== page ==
I couldn’t post sentimental tourist pictures when Easter-week flames leapt heavenward from a landmark European cathedral begun in the twelfth century, and felled its iconic spire. So I just may not be well-travelled enough to know, though I continue to wonder if in any other place in the world besides TT Lent is a market.
Anyone above a certain age recalls Ash Wednesday’s sharp divide between Carnival and Lent, when calypso on the radio or in public was, if not forbidden, certainly eyebrow-raising. Christianity has long ceased to hold such sway over Carnival public policy – the way it still yearns to overstate sexuality policy. As high-church Christians shrink as a share of the population, the dominance of Christian practice over national life has perhaps adjusted to something more proportionate for a multi-religious country.
Stubbornly, though, Lent here persists as a seasonal driver of the consumer market, when leading fast-food chains roll out advertising for Lenten menus.
I’m not in church this Easter morning. I’m not a churchgoer. Well, I haven’t yet become one again; these things tend to change as folks hit my age. I’m not sure Hanover Methodist Church ever saw my nappies again after my baptism there, but I got sent perhaps as often as taken to the Anglican church growing up.
The one thing I’d most want to go back for is the Palm Sunday procession. It’s not just the theatrical nostalgia and take-home palm crosses. It’s one particular, unusual early 19th-century hymn, Ride on, Ride on in Majesty, that haunts me.
Its repeated line about “lowly pomp” makes me think hardest about Jesus’s procession into Jerusalem, the parody in its optics, the complicated message in the Easter story about populism, authority and politics, and my own struggle with how the institutionalised church has turned Jesus’s message of mutual love and forgiveness into one of triumphalism.
The institution where I spend more and more time, and more time than most others, is the Parliament. Over the past few weeks, a group of advocates from nonprofits have been focused on the Senate, as a bill that radically alters our work passed through it. It made me think a lot about how the Senate currently works. Government appoints 16 of 31 members, one of whom is elected to preside; the Opposition has six seats; and the President acting alone picks nine “Independent” senators.
Easter ought to be a time for us all to reflect hard about authority.
More authority seems the instinctual solution with which we want to respond to every problem in this country. We clamour for constitutional reform to provide us with an executive president. But most critiques of the Westminster governance model we’ve inherited point to its over-concentration of power.
Our last constitutional reform exercise generated a fascinating proposal for the Senate that got relatively little attention. A proportionally-elected Senate in which the Prime Minister (leader of the party/coalition with the majority of votes) and other government ministers sat and (by definition) held the majority would have its legislative power checked by a House of Representatives elected (first-past-the-post) exclusively to represent geographic constituencies.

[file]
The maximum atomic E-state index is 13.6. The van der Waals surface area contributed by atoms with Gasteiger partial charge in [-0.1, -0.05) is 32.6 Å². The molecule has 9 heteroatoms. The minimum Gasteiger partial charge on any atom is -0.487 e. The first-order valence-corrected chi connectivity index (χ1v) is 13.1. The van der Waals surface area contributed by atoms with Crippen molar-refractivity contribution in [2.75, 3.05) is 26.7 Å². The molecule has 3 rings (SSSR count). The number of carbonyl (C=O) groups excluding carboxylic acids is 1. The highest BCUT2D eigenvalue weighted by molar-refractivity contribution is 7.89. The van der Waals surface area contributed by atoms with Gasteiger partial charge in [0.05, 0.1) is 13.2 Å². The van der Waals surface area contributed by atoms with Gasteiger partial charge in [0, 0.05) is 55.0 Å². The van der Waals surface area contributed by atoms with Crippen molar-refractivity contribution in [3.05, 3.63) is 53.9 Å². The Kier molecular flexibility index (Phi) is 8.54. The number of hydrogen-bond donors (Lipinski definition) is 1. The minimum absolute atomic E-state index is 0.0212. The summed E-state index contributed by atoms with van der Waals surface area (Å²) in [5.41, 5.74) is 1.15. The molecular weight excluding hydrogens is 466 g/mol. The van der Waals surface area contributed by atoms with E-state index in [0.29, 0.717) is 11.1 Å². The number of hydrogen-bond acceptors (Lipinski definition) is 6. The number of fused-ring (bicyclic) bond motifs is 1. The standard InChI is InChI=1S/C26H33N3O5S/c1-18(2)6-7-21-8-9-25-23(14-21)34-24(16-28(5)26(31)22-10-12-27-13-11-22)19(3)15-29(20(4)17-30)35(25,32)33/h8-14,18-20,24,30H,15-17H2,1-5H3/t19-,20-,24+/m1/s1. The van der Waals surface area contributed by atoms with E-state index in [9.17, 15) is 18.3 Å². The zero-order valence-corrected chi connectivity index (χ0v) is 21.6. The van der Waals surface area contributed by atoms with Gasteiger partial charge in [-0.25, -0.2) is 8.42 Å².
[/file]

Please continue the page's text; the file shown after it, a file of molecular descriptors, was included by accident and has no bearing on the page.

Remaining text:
Such fundamental constitutional reform in the current tribal climate seems politically unlikely. But I’ve become quite enamoured of the applicability of some older visions for the Senate to our current arrangements.
Lloyd Best and the Tapia Movement imagined a “macco Senate,” a large body of varied civil society interests, as a companion chamber to a politically elected House, and a way for greater accountability in policymaking. It would be large (and perhaps unwieldy), as many as 100 members representing at least 12 interests – cultural leaders, the press, trade unions, the university, craft associations, youth, business management, women, agricultural societies, professional associations, religious leaders and village councils – appointed (and replaced) by those organisations. It would be a patchwork that had “an eye on race, sex and class.” It would play the oversight role committees do in the current structure, and also have the power to make non-political appointments to various institutions now vested in the President. It would debate legislation in advance of the House.
Selwyn Ryan dismisses this 40-year-old idea as a “widely derided” formula that would open the door dangerously to “political adventurism, demagoguery or worse.” But I’ve often wondered if our current Independent Senators, who operate independently of each other, receive no direction from the President, and are literally accountable to no one, don’t pose the same danger. Macco Senators would at least represent a clear constituency.
Ryan sees political parties as a critical ground for mobilising the thinking elites young states like ours need. Many of our smartest thought leaders, though, are in the non-profit sector, where neoliberal thinking says “social” movement organisations should not participate in partisan politics.
How do we ensure their meaningful role in governance if not in the Senate? Let’s start a conversation.